Manchester United showed an embarrassing lack of fight at Goodison Park as Everton secured a result which could see them avoid Premier League relegation
There are brief moments in football which offer more searing insight than any amount of hot-aired punditry rhetoric.
At Goodison, there were two such fleeting portraits, which spoke volumes about both teams, and their respective positions at the moment. As the final whistle went, there was a distinctive pause as the Everton support, so wracked with nerves they were subdued for long periods, computed what had just happened, and then let out a primal roar.
As they did, Vitallii Mykolenko sunk to his knees and then lay on his back on the turf, arms spread wide in an almost religious pose, an exhausted, yet still exuberant celebration expressing a relief and joy which was telling enough, even before you consider the defender’s circumstance. Mykolenko is from Cherasy in central Ukraine, where Russian troops are reported to have attacked with vacuum bombs, a particularly brutal weapon whose use is regarded as a ‘war crime’.
He has greater things on his mind than mere football, yet the emotion he showed, the relief, was indicative of what it meant to him. No doubt what it means to his family back in Ukraine too. Because this win was huge for Everton, and huge for the career he hopes to have, after this disgusting invasion is over.
And it is huge for Everton, a result which may well be the pivotal point in their season. Lose against Manchester United, and you not only feared, but actually assumed, they would be relegated. And it is clear their fanbase thought that too. Now, they go into a 10-day break with not only something massively positive to cling to, but with a guarantee they can’t be in the bottom four. They have beaten Manchester United – a huge scalp, no matter how bad they were – and that means something special.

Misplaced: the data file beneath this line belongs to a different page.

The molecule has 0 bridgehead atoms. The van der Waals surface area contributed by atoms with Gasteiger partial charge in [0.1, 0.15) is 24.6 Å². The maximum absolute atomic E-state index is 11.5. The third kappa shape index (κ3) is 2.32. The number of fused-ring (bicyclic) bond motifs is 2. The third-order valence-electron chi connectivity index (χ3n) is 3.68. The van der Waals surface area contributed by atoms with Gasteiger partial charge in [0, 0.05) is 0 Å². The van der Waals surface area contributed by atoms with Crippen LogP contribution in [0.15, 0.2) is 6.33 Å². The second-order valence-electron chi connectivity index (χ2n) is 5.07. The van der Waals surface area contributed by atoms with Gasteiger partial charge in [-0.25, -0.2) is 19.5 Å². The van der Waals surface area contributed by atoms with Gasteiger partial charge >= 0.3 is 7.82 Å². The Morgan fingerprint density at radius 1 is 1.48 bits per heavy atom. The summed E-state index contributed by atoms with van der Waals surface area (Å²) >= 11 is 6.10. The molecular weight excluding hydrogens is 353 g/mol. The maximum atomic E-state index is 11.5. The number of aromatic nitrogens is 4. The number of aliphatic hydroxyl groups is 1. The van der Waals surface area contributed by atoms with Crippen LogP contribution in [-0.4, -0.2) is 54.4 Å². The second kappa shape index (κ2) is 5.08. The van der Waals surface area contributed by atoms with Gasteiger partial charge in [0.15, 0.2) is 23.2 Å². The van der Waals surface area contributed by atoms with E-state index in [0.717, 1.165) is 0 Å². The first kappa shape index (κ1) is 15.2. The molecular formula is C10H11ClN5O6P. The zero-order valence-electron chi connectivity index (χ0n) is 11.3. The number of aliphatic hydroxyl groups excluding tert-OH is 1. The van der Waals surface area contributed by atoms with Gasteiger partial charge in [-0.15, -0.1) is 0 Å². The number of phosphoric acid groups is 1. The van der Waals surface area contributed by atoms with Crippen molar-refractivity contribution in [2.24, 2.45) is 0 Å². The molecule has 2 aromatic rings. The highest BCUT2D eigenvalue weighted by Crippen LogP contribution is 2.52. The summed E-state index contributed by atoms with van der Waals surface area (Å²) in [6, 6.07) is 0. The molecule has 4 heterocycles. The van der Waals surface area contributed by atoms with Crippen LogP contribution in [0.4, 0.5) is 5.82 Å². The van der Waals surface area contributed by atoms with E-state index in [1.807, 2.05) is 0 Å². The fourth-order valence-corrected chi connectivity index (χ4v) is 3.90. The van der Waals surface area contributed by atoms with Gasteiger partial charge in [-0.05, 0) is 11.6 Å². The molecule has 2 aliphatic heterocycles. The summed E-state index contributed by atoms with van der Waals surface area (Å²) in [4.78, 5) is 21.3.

As Frank Lampard said afterwards: “Do these lads want it as much as anything to stay in this league? Yes, absolutely, and they showed that so much in this performance.”
Michael Regan/Getty Images)
That moment as Mykolenko lay spread-eagled on the turf told you that, and it was heartening to see for the fans, who knew the significance of that single image. Yet there was another snapshot too, before the end, which spoke about Everton’s character. And directly about Manchester United’s character too. Or complete, embarrassing lack of it.
You would use the word shameful, but that would be wrong when such truly shameful things are going on in the world. But there was a moment which was still insulting to supporters of this great club. Richarlison, taking the ball out on the touchline as he tried to relieve some pressure on his Everton defence, which had performed so competently in the second half, to give United virtually nothing, controlled with his head.
Then he flicked it up again. And again, and fourth time, a small juggling display that showed the confidence and belief he still has, despite the pressure which has come in torrents towards Everton in recent months. From United? Nothing. Not a response. Not a single challenge, never mind a hack, a scything tackle, a barrelling shoulder. Not then, and not later, when the home side passed the ball around in triangles, as though they were six up against minnows.
Everton FC via Getty Images)
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It was almost circus football, with United cast as clowns. As Everton took the ball towards the corners, they were allowed to keep it there for extended periods, with again no aggression, no response. It is tempting to wonder what Roy Keane would have done to Richarlison. But that Manchester United would not have been in such a position, no team staring into the bleak abyss of relegation would dare provoke them in such a way.
It says this team doesn’t care. Is going through the motions. It also says that the next manager will not turn around such a malaise in a single season; or any time soon, for that matter. It will take years to get rid of such a rotten attitude. Everton on the other hand, showed desire which embarrassed their opponents. There was still a lack of quality at times – the one really decent chance United had, in the dying seconds of stoppage time at the very end – was the result of some poor defending.
But they showed what it means to them, how much staying in the Premier League means to them. And they showed they can do it now.